In just a little over a month I will be celebrating the 1-year-anniversary of my fledgling photography business. I have had no regrets and no big surprises but I have struggled. While everything is going as I thought it might, I am being painstakingly honest when I say that there have been, and still are, moments when I feel completely and utterly lost and have absolutely no idea what I’m doing. It feels eerily similar to being blindfolded and trying to feel your way through a maze. Exhilarating when you find an opening and then painful when you run headlong into another wall.
Winter has been especially difficult as I wait out the weather and try to map out the next steps of my journey. (Not easy to do when you’re not exactly sure which direction you are suppose to be headed.) Sitting at my desk one night, staring at the blank pages of the next weeks calendar, pen poised inside the little box under the heading ‘Monday’, I broke. I had nothing. Nothing to write. No “next step”. Not one single thought about what I could, should or might do to get me any closer to my dream. And was it any wonder? I laid my pen down and starred at the neat little piles of unsorted papers, half read books. Sticky notes of random thoughts, songs and recommended books to read, webinars to watch and YouTube videos that would spell it all out in six easy steps. My winter hibernation had brought me to information overload and what I really needed and wanted was to just take pictures.
Starting my own business, for me, means that I still have a day job so I don’t have the added pressure of money issues. For some people that’s a great motivator. For me, it’s a give me the paper bag, I’m going to heave. Anyway, the following day my prayers were answered in the form of a text giving me the option to have the day off. After a quick prayer of “Thank you’s and hallelujahs!!” I sent back a response of “thank you, I really could use the day.” Then I loaded up my camera and soon found myself lost on a gravel road, singing country songs at the top of my lungs and snapping pictures of anything that looked remotely interesting. I was a crazed photographer who had been cooped up for way too long and needed to just do. No more reading, planning, guessing, wondering…just letting myself remember exactly why I started this journey at all.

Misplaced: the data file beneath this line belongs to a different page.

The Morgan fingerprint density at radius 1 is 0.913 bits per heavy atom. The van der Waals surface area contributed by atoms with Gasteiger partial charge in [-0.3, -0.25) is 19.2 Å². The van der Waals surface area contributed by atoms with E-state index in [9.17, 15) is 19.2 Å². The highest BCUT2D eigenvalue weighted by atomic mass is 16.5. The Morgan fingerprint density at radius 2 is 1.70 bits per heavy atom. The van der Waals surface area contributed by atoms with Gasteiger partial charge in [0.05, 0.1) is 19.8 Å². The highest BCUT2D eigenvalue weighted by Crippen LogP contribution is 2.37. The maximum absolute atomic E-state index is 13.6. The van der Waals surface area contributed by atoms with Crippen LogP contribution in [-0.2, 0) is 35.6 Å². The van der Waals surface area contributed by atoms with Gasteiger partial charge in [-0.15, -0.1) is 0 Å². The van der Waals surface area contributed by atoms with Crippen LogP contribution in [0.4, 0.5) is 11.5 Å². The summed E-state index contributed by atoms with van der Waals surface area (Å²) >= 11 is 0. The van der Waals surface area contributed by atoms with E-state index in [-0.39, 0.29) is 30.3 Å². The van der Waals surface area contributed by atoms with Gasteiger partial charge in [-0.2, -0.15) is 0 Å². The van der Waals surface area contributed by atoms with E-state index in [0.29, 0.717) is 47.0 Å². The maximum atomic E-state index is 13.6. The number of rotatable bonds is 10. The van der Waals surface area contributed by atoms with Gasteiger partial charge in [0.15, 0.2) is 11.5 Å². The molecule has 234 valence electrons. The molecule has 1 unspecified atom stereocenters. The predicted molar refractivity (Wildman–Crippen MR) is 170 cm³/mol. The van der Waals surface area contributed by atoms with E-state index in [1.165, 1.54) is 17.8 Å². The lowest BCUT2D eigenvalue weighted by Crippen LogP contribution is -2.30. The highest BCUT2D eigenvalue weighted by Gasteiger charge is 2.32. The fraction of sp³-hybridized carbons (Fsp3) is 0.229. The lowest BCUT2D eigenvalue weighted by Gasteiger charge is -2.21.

I had only been out for about an hour when I saw a cool mailbox that I wanted to get a picture of so I could show it my husband and see if it might be something we could put in our driveway. Trying to get turned around, I eased into a little grassy drive and forgot all about the mailbox when I spied this sweet little abandon camper. Looking though my camera lens I remembered comments from a conference I had attended about how pictures tell a story, or at least the good ones do. What story would this photo tell? The story of how someone had come there with the dreams to build a home only to have them dashed by money problems or the loss of a loved one? Or maybe it’s not a dream abandoned but a dream-in-waiting. Maybe it will become someone’s project, someone’s labor of love and it will be restored and given a new life.
That’s the joy I find in photography. It’s not about the planning and paperwork, though those things are obviously important. It’s about seeing beyond what is in plain site, (i.e. a home for raccoons and other unsavory characters) and daring to see more. It’s really about sharing the beauty that I see and letting the story be told or imagined through the eyes of those who are willing to look.